Choosing the right material matters
How metal can protect your product, promote your brand, and preserve our planet.
The right material for the right purpose

There are many different packaging materials available on the market. While metal can be the optimal material for most packaging types, Trivium believes there is a role to play for most substrates and that what is most important is choosing the right material for the right purpose. In order to make the right choice, both brands and consumers need access to full and accurate information about substrates.

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Protect your product

Metal allows packaging to fulfill its primary function: protecting contents from contamination, spoilage and damage at all stages of the supply chain to deliver the highest quality product. It is one of the most durable packaging materials, offering resilient protection and safeguarding contents from external elements. It provides one of the strongest barriers against UV and oxygen. This strong barrier also enables long shelf life which reduces waste.

When it comes to food specifically, the convenience that metal cans deliver to consumers is often cited as their key strength, but cans also lock in essential nutrients and preserve food freshness. In fact, canning is one of the most effective ways to maintain food quality at its peak.

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Protect, Promote, and Preserve
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Promote your brand

Successful brands find effective ways of promoting their products and connecting with customers. Packaging can help. Prominent prints and labels that speak to what people are looking for in a product can make brands pop on the shelf – be it wine, water, perfume or paint.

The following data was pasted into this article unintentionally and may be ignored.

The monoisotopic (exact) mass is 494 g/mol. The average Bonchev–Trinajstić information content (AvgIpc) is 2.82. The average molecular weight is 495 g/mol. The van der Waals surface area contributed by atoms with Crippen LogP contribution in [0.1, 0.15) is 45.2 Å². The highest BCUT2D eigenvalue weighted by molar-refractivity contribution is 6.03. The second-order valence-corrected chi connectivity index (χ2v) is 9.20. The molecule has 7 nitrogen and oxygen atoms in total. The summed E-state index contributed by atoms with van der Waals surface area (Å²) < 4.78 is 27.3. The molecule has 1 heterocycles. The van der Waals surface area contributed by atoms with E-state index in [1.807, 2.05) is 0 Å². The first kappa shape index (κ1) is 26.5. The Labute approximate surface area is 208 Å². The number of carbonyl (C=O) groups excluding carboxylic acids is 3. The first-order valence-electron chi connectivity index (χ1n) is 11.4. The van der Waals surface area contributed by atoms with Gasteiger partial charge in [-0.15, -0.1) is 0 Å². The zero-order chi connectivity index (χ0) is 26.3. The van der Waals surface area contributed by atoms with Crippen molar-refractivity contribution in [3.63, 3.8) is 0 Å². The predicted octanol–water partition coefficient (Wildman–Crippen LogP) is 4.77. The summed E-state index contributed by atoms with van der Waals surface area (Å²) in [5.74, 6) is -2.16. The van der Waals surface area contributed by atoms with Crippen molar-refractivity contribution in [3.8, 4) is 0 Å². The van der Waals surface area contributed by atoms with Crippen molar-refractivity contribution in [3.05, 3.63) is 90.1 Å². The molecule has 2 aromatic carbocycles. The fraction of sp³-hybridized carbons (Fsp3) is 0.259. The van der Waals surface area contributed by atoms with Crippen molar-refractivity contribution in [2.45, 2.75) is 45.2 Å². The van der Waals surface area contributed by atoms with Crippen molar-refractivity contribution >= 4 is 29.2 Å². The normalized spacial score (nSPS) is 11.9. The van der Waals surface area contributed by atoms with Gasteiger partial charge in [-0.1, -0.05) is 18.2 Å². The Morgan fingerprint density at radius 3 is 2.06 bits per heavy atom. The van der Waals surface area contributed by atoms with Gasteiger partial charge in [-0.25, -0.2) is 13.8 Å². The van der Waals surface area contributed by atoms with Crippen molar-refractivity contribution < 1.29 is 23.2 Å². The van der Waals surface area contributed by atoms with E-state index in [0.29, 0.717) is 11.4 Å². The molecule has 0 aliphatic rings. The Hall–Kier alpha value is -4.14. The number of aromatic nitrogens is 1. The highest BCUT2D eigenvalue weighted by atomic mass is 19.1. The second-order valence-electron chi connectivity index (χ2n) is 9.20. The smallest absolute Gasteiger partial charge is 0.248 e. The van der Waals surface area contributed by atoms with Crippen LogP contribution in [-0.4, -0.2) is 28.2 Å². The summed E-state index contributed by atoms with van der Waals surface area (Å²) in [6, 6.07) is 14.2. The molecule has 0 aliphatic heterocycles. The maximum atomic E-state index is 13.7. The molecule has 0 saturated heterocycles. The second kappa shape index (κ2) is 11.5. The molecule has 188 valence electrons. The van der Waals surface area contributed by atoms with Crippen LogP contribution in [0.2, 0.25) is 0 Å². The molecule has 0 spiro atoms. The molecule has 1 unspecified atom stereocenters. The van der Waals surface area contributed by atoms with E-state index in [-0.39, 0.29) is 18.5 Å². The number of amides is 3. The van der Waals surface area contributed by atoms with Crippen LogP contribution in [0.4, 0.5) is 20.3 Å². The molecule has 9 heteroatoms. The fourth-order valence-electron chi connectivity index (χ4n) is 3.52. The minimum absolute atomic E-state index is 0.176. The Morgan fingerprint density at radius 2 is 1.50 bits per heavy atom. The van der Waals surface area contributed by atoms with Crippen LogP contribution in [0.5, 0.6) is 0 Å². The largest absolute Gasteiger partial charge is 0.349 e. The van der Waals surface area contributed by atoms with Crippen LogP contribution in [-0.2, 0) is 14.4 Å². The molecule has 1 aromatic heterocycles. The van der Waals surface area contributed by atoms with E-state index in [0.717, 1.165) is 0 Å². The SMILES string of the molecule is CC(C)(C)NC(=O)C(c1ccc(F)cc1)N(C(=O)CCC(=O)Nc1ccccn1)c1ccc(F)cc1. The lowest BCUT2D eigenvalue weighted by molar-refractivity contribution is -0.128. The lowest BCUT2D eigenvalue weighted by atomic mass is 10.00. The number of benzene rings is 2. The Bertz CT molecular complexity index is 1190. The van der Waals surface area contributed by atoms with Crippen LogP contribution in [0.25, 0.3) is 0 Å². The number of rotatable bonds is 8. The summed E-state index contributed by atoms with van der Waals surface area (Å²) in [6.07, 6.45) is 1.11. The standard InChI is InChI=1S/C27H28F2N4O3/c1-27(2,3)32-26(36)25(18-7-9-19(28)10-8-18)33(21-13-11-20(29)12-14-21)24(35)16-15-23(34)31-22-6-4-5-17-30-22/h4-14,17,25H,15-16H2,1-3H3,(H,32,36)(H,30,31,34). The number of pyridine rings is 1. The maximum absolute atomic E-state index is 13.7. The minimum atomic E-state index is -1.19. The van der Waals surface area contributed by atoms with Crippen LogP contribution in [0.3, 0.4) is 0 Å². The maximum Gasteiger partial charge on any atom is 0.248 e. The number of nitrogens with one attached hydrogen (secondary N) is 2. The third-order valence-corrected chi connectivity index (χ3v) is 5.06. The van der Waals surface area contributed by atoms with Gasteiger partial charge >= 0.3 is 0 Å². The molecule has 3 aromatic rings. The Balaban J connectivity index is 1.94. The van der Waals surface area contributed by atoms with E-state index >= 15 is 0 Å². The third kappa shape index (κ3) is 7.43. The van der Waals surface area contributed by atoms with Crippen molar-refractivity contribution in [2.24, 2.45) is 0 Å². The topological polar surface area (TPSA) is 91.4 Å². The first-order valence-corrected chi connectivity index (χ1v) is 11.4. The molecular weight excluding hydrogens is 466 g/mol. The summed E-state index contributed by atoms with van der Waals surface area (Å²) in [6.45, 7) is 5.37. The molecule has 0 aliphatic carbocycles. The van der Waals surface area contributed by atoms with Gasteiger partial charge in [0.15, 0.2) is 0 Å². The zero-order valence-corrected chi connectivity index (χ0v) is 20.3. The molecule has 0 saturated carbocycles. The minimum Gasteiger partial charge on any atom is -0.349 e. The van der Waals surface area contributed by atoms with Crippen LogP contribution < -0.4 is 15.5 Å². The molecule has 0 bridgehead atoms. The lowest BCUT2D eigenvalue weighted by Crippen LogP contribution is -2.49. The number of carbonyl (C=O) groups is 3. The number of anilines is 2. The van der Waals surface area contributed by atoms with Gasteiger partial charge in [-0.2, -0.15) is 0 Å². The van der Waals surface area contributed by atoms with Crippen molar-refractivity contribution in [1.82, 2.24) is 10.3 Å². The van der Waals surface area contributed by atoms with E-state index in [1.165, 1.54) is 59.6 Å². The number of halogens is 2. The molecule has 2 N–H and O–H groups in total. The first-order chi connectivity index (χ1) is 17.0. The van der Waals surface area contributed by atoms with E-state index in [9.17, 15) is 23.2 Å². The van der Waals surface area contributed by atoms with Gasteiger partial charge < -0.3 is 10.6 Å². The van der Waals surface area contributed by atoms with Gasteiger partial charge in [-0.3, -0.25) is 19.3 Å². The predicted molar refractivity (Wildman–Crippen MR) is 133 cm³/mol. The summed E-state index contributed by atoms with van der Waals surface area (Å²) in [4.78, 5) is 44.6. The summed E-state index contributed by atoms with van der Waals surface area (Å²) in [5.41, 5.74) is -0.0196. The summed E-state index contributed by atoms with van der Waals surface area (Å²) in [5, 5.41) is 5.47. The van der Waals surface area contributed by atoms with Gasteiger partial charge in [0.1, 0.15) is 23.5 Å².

Metal packaging provides greater and more sustainable opportunities for brands looking to differentiate their product. Our 2021 Buying Green Report indicates that consumers naturally associate metal packaging with a “premium” look and feel relative to other materials.

Metal packaging vs plastic and glass

Brands can make use of advanced graphics and prominent colours on their metal cans without sacrificing packaging functionality and/or recyclability. That’s not always the case for other materials. Plastic packaging is a case in point. Relative to clear or white plastic, dyed and pigmented plastic packaging is significantly challenging to recycle. Because of its pigmentation, coloured plastic can only be recycled into darker shades of the original dye (or black), which limits its recycling potential (references: Szaky, T., 2015, The Many Challenges of Plastic Recycling/Sustainable Brands and Stephenson, W., 2018, Why plastic recycling is so confusing/BBC).

Packaging can be a strong communications tool, yet not all packaging is fit to meet this challenge. Displaying more information on glass jars, for example, obstructs consumers’ ability to preview their contents, thus undermining the main reason why glass is selected to pack food in the first place. Similarly, several types of plastic packaging do not support direct printing, leading to the incorporation of product information on printed sleeves and labels. Though sleeves can be enlarged to fit additional information or visual elements when needed, doing so severely undermines their recyclability (Netherlands Institute for Sustainable Packaging (KIDV). KIDV Recycle Checks).

Communicate with consumers – directly on the can

Decoration on metal packaging can communicate important information to the end consumer, like the logo indicating that metal recycles forever, and does not impact the packaging’s recyclability. Direct, full-body printing creates a beautiful billboard for brands to share their messages. This process eliminates the need for secondary materials like labels and retains the can’s inherent recyclability.

In effect, metal cans provide you with a 360° canvas on which to display attention-grabbing graphics and communicate key product information that drives sales.

You can also feature a ‘metal recycles forever’ logo to advertise your brand’s eco-friendly credentials.

2022 Green Buying Report
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Preserve our planet

Metal recycles forever. That matters. There are big differences between the number of times different materials can be recycled. Some, like plastics, can only be recycled a limited number of times before they degrade and have to be permanently discarded.

Some types of packaging, like brick or liquid cartons, are composites made up of different types of materials. Even though each component can technically be recycled, it is virtually impossible or not economically viable to separate and recycle the individual components. Read our Protect, Promote, and Preserve white paper to find out more.